Relative Pitch is the ability to identify the pitch of notes relative to other notes you’ve heard.
For example, you might have a sense of a song’s tonic (resting) note and then be able to recognise the pitches in the melody using solfège.
Or you might use your interval recognition skills to judge the distances between notes and work out a tune that way.
The essential point is that you are identifying notes relative to other notes.
Absolute Pitch, often called ‘Perfect Pitch’, is the ability to identify notes without any point of reference.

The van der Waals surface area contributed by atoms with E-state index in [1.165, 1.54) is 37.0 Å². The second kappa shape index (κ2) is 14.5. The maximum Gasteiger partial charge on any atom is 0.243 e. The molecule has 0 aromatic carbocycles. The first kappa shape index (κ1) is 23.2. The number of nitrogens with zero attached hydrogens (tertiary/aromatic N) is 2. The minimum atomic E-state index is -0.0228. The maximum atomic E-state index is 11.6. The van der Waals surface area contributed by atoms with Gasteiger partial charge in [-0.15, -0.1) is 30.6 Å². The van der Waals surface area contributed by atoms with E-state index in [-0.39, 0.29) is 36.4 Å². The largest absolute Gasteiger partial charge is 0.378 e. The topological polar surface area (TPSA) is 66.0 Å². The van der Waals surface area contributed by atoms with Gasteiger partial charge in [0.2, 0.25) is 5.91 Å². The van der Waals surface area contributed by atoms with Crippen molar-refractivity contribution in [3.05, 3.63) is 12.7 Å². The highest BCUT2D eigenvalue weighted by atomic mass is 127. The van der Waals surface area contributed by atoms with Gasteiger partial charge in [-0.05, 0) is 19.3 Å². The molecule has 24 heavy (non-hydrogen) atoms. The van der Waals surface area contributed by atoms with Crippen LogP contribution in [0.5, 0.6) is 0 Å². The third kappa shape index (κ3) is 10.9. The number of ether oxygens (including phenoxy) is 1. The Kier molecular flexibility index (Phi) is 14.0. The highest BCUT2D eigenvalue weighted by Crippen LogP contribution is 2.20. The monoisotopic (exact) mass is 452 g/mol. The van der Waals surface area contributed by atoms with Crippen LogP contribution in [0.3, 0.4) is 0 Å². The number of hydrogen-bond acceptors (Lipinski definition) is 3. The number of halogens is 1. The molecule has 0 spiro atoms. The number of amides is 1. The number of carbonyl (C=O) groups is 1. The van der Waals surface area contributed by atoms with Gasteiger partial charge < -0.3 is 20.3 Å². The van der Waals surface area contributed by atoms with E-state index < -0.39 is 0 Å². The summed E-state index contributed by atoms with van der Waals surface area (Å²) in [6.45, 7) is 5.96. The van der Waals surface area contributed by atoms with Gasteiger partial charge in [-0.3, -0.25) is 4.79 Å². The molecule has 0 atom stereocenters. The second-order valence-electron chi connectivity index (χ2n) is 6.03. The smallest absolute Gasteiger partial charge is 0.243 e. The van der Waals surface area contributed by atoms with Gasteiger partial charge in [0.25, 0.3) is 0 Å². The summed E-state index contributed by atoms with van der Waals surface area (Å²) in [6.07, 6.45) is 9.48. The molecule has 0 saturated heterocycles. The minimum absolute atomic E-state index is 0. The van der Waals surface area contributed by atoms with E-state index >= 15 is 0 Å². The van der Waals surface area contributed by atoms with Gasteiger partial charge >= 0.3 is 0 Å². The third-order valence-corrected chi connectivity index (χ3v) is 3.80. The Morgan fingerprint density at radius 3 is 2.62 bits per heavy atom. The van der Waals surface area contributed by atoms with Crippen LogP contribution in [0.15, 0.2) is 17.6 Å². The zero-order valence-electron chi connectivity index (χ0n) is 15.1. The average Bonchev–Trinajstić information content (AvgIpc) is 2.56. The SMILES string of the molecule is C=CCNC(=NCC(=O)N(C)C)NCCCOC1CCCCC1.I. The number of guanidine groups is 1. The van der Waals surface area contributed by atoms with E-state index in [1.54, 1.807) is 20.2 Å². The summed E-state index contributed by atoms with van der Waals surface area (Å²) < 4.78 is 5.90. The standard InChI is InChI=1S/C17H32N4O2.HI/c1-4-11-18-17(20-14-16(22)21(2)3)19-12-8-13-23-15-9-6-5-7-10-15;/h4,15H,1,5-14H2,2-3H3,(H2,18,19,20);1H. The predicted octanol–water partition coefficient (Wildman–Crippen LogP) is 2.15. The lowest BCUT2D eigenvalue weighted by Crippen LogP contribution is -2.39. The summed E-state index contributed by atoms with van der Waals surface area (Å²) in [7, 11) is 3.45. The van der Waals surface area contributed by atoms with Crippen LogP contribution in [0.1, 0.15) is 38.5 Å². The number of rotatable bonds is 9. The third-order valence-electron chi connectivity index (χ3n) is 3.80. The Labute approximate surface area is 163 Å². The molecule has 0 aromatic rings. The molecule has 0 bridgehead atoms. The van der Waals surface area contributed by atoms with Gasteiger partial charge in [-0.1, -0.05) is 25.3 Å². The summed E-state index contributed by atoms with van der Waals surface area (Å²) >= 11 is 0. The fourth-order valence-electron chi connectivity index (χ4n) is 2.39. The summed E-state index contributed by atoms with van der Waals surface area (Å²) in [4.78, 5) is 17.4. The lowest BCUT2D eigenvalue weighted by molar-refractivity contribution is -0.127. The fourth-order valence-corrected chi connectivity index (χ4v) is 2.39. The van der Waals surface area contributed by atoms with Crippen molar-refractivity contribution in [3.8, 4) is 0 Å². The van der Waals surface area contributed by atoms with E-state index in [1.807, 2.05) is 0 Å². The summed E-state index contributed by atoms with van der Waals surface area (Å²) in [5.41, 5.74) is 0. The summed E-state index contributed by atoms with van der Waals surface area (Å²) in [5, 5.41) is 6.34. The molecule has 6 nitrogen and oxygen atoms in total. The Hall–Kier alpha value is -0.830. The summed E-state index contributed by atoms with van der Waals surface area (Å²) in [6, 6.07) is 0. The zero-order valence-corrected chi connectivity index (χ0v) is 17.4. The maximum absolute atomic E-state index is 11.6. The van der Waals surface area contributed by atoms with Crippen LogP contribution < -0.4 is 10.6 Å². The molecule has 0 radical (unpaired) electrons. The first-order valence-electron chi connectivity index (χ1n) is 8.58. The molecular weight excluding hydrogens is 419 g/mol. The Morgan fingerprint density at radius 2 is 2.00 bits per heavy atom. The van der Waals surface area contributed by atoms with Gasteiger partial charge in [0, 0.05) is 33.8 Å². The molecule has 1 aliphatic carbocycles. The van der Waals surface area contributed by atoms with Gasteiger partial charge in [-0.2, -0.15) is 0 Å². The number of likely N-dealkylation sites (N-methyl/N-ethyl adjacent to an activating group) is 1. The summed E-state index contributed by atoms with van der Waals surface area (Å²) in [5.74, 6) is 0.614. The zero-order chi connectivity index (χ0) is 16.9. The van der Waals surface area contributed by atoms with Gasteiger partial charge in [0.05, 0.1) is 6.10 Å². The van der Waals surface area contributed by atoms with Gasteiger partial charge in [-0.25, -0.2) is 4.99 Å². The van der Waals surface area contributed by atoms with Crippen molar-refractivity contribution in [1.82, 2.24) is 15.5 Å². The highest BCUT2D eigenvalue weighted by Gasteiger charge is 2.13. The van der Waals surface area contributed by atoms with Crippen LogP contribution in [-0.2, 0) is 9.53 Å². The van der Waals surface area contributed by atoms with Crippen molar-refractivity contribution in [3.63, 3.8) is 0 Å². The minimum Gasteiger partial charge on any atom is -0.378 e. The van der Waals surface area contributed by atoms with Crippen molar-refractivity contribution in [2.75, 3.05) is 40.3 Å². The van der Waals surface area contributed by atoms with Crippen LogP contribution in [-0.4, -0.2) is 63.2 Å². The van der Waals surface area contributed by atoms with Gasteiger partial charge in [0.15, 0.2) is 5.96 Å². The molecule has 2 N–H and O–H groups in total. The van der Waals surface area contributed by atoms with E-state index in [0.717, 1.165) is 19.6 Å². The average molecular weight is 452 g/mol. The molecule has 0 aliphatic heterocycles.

For example, the musician who can tell you out of nowhere that a car’s horn is a “B♭”, or that the band is playing a song in a different key than the original recording.
It can also be used to work out tunes and play songs by ear, which is where the confusion between the two skills often arises: both skills can enable you to perform similar tasks with musical pitch.
It’s easy to remember the difference:
- Relative pitch is all about the relationships between notes relative to each other.
- Absolute pitch is about identifying notes, absolutely free of any other notes’ influence.